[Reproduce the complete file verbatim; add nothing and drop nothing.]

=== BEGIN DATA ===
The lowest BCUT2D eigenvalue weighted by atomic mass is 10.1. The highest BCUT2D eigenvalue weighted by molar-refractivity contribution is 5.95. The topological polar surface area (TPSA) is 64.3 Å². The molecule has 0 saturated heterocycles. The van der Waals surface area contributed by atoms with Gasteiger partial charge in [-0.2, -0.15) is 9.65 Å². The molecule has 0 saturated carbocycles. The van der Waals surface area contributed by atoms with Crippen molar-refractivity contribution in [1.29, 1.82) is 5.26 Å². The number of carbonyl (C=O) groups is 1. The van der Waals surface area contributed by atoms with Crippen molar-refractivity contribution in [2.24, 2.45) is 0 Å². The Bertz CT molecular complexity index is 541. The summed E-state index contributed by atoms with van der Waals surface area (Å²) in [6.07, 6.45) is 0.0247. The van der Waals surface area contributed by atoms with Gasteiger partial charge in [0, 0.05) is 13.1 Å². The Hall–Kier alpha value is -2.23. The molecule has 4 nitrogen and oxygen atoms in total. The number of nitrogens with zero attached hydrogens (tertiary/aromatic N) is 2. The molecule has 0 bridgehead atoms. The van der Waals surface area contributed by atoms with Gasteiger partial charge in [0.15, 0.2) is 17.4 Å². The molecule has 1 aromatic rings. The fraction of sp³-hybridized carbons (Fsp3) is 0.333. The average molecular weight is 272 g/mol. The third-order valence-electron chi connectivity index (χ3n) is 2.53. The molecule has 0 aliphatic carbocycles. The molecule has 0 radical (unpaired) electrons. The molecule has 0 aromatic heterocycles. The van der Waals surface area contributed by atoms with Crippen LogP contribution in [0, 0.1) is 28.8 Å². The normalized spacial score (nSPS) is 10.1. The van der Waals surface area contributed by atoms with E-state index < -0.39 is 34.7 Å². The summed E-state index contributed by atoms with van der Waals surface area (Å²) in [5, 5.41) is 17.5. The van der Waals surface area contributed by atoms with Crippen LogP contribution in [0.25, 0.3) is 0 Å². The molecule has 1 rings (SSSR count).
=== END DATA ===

The lowest BCUT2D eigenvalue weighted by atomic mass is 10.1. The highest BCUT2D eigenvalue weighted by molar-refractivity contribution is 5.95. The topological polar surface area (TPSA) is 64.3 Å². The molecule has 0 saturated heterocycles. The van der Waals surface area contributed by atoms with Gasteiger partial charge in [-0.2, -0.15) is 9.65 Å². The molecule has 0 saturated carbocycles. The van der Waals surface area contributed by atoms with Crippen molar-refractivity contribution in [1.29, 1.82) is 5.26 Å². The number of carbonyl (C=O) groups is 1. The van der Waals surface area contributed by atoms with Crippen molar-refractivity contribution in [2.24, 2.45) is 0 Å². The Bertz CT molecular complexity index is 541. The summed E-state index contributed by atoms with van der Waals surface area (Å²) in [6.07, 6.45) is 0.0247. The van der Waals surface area contributed by atoms with Gasteiger partial charge in [0, 0.05) is 13.1 Å². The Hall–Kier alpha value is -2.23. The molecule has 4 nitrogen and oxygen atoms in total. The number of nitrogens with zero attached hydrogens (tertiary/aromatic N) is 2. The molecule has 0 bridgehead atoms. The van der Waals surface area contributed by atoms with Gasteiger partial charge in [0.15, 0.2) is 17.4 Å². The molecule has 1 aromatic rings. The fraction of sp³-hybridized carbons (Fsp3) is 0.333. The average molecular weight is 272 g/mol. The third-order valence-electron chi connectivity index (χ3n) is 2.53. The molecule has 0 aliphatic carbocycles. The molecule has 0 radical (unpaired) electrons. The molecule has 0 aromatic heterocycles. The van der Waals surface area contributed by atoms with Crippen LogP contribution in [0, 0.1) is 28.8 Å². The normalized spacial score (nSPS) is 10.1. The van der Waals surface area contributed by atoms with E-state index < -0.39 is 34.7 Å². The summed E-state index contributed by atoms with van der Waals surface area (Å²) in [5, 5.41) is 17.5. The van der Waals surface area contributed by atoms with Crippen LogP contribution in [0.25, 0.3) is 0 Å². The molecule has 1 rings (SSSR count).